May 1, 2009 – There's an old joke that if you want to cut the crime rate in half you fire half the police. If you want to get rid of all crime you fire the judges.
There's an old joke that if you want to cut the crime rate in half you fire half the police. If you want to get rid of all crime you fire the judges.
Of course this doesn't mean that crime has been eliminated, quite the contrary, but it does mean that government can claim that their official records show crime has fallen or been eliminated.
Food safety seems to work the same way.
According to official reports and records Minnesota is a hot bed of sickness caused by food. That state routinely reports more food poisoning than others.
This is because Minnesota has a team of epidemiologists and health care professionals who vigorously and rigorously track disease back to its source. The result is Minnesota finds a lot more health problems caused by tainted food.
Other states don't hire the people or spend the money to do this. The result is people still get sick and doctors treat the ill, but no one has a clue what caused it.
Frequently, people across the U.S. can be getting sick from tainted lettuce or peanuts or something else, but it isn't until someone in Minnesota gets sick that the cause is investigated and revealed.
Up here the situation is different. The CFIA has national authority, but they are dependent upon local, regional and provincial reporting.
A recent report also says that the CFIA should improve the way it works with these other agencies and officials.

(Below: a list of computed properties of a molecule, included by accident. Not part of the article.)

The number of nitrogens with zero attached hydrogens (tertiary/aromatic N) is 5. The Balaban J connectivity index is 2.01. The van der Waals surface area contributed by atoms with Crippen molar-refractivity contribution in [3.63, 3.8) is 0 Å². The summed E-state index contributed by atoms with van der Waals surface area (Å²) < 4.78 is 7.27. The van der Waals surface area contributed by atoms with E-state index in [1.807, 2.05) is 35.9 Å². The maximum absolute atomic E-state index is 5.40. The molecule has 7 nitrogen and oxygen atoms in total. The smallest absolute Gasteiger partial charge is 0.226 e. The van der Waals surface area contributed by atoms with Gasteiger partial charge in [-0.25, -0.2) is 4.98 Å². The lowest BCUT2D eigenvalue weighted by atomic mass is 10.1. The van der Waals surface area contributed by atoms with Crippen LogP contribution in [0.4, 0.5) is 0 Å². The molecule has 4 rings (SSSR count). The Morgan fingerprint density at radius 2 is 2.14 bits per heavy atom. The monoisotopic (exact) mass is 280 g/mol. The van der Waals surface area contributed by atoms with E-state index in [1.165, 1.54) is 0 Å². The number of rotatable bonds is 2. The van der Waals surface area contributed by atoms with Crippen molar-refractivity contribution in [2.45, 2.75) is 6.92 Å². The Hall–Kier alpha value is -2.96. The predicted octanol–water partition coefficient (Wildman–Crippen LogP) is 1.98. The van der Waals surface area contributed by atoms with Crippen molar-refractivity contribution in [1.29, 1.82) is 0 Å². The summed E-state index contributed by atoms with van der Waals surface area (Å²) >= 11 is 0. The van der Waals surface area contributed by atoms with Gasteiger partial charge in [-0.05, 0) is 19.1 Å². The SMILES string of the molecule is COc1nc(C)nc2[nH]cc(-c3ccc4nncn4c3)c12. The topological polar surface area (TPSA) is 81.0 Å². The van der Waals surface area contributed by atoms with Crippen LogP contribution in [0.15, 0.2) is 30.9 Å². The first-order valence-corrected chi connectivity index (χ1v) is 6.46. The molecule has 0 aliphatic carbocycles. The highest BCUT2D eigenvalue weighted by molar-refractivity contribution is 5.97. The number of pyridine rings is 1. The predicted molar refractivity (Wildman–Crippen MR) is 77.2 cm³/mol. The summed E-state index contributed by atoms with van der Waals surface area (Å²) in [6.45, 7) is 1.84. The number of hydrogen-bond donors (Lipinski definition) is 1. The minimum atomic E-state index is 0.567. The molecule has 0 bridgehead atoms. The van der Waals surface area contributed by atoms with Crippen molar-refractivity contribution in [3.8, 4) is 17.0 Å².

There are also disquieting reports that the CFIA plans to focus more of its efforts on dealing with outbreaks of disease and do less on day-to-day operational efforts and inspections. More of that work would be done by the companies themselves.
This would be a continuation of what has been happening for some time with less independent government inspection and more work done in-house.
Interestingly, this is at a time when Michael McCain, head of Maple Leaf Foods is calling for more government oversight and regulation of the food industry.
It also comes at a time when Canada is crowing that its financial institutions are faring better in the current financial meltdown because of our strict regulations on banks.
One would think they'd apply the same rigor to food recognizing that an ounce of prevention is worth of pound of cure.
Or maybe we are going the way of Kentucky where they didn't know they had a tainted peanut problem until Minnesota told them.
Print this page